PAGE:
Yes, you read that right. I said “words”, as in plural. This is of course because the different ways of saying only in Japanese each give a slightly different nuance to the meaning of the whole sentence.
If it’s cool with you, I’d now like to give you a how to on the Japanese words for only so that you can use each one whenever you feel it is appropriate to do so.
Here we go!
だけ – dake
The easiest way to say only in Japanese is to use だけ (dake). In addition to “only” it can also be translated as “just” and it is usually used in a situation where you want to imply a limitation.
nihongo ga sukoshi dake wakaru.
I only know a little Japanese
Use this phrase to say that you know “only a little” bit of Japanese. Keep on reading to help solve that problem! 🙂
のみ – nomi
As I’m sure you are aware, the written part of a language is often different than the spoken part. It tends to be more formal and has additional grammar rules it needs to follow. How does that apply here? のみ (nomi) can be considered the written version of だけ (dake). You’ll read it more often than you’ll hear it.
But it can’t always be used… Use だけ (dake) instead of のみ (nomi) when it comes to adjectives and quantifiers.
ただ – tada
ただ (tada) also means “just” or “only” but has a different connotation than だけ (dake). Where だけ (dake) implys a limitation of some sort, ただ (tada) is used to say that something isn’t special. Kind of like, “this is nothing special, just a book I found.”
tada no hon aru.
It’s just a book.
しか – shika
Now here’s where things get a little interesting. しか (shika) also means “only”, and it is used very similarly to the way だけ (dake) is, but it has a little different meaning and construction. しか (shika) is used to express regret. As in, “I (regrettably) only have a bicycle” 🙁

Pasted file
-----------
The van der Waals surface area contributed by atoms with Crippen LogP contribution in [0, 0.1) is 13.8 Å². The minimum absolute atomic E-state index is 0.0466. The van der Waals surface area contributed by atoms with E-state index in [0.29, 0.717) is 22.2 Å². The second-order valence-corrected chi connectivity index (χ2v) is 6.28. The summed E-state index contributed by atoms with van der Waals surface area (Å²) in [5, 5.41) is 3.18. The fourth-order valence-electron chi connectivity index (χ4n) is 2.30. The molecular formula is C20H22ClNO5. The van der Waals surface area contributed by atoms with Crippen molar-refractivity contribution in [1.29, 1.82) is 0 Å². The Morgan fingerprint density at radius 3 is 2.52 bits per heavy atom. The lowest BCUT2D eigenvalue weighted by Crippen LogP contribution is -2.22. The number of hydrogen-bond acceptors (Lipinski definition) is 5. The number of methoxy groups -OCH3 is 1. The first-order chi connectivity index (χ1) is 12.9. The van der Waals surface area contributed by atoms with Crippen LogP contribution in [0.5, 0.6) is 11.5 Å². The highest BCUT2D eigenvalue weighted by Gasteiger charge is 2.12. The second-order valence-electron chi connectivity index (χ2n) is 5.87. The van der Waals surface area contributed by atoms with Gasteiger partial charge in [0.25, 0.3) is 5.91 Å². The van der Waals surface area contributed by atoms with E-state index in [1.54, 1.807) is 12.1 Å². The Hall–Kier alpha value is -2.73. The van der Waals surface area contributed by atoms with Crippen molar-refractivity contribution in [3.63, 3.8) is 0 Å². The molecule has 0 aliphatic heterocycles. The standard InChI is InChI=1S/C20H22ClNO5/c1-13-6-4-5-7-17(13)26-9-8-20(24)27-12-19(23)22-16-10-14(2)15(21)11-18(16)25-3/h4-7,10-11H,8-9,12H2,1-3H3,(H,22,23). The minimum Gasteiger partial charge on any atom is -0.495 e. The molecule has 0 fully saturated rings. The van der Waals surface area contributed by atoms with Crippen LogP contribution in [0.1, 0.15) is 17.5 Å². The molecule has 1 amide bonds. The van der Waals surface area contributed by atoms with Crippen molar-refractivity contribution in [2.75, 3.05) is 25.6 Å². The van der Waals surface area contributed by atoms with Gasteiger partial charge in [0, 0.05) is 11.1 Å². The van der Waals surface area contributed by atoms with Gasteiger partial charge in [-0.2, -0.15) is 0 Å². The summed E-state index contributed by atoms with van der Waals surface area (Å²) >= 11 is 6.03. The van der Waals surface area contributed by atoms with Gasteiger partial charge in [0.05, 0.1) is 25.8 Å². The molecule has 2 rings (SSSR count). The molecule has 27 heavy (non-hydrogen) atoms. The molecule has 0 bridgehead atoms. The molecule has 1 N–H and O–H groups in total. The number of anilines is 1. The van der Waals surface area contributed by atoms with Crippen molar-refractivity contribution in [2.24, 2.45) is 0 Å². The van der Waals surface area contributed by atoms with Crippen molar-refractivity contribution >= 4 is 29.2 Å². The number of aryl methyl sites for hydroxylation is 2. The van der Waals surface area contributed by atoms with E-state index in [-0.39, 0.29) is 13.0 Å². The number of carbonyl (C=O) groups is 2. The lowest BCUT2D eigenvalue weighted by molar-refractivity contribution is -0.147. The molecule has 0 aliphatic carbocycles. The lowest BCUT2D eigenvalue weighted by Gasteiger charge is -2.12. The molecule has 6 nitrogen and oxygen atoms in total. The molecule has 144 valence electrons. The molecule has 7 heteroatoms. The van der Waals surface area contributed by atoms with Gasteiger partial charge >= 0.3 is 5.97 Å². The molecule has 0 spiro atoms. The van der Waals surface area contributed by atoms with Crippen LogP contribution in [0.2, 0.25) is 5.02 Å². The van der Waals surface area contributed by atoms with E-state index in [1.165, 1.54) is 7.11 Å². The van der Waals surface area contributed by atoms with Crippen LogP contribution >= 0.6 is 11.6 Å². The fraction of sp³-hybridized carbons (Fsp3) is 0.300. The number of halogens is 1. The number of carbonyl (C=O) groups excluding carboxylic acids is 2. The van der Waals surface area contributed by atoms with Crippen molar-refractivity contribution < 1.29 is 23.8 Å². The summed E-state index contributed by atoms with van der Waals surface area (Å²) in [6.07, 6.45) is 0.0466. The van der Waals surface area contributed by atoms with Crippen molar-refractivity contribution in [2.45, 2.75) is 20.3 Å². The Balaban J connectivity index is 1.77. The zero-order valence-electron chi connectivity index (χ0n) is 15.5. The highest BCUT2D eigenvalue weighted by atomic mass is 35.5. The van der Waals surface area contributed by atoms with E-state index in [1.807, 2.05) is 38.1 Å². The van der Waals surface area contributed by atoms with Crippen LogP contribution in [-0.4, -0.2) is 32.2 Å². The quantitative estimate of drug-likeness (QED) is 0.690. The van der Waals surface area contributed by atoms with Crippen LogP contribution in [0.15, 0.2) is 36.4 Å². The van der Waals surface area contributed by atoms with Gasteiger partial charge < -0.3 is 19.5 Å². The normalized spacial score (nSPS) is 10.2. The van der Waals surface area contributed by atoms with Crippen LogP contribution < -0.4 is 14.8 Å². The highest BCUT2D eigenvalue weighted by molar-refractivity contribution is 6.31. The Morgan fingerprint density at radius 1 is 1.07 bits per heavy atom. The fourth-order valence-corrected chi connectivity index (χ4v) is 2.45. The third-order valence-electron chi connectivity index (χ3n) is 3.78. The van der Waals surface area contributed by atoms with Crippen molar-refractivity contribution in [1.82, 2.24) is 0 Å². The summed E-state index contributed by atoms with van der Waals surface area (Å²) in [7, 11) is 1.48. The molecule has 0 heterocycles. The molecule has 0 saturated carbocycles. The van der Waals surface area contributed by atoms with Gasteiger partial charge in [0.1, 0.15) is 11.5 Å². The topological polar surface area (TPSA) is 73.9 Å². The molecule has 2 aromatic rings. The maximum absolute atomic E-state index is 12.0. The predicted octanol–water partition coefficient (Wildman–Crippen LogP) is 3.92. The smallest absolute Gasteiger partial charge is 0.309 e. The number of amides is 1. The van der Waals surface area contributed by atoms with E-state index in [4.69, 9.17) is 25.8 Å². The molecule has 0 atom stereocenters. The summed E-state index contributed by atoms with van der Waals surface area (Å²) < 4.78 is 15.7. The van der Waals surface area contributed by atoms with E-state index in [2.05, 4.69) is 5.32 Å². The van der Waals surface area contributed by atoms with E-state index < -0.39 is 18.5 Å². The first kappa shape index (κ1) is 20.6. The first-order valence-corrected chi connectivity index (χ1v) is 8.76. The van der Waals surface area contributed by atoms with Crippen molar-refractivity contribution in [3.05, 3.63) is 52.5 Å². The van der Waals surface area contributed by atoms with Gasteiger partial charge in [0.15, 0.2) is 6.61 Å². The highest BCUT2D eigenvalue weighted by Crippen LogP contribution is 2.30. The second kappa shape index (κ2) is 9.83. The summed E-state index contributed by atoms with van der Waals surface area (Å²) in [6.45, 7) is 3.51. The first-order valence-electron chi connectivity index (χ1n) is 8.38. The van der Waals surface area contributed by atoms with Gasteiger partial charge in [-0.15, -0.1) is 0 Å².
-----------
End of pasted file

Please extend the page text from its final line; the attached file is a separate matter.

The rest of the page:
The construction part is that you have to change the verb to its negative form.
jitensha shika motte inai.
I only have a bicycle.
しか (shika) can also be thought of as meaning “nothing expect for”, which is why you have to change the verb to the negative form. “I have nothing at all, except for a bike.”
唯一の– yui itsu no
Are you tired of all these different ways to say “only” in Japanese yet? Lol, sorry to throw so much at you all at once! I’ve only got one more for you now and it’s 唯一の (yui itsu no) and it means “only” as in “the only one of its kind.” Combine it with a noun to emphasize the uniqueness of it.
yui itsu no ai.
The only love.
Hopefully you found those five different ways to say “only” useful. Here’s a quick recap:
だけ (dake) – only, expressing a limited amount
のみ (nomi) -written version of だけ – can’t always be used
ただ (tada) – just, as in “nothing special”
しか (shika) – “nothing except for” it expresses regret
唯一の (yui itsu no) – uniqueness, as in “the only one of its kind”
Thanks! Leave me a comment and let me know what you think! 🙂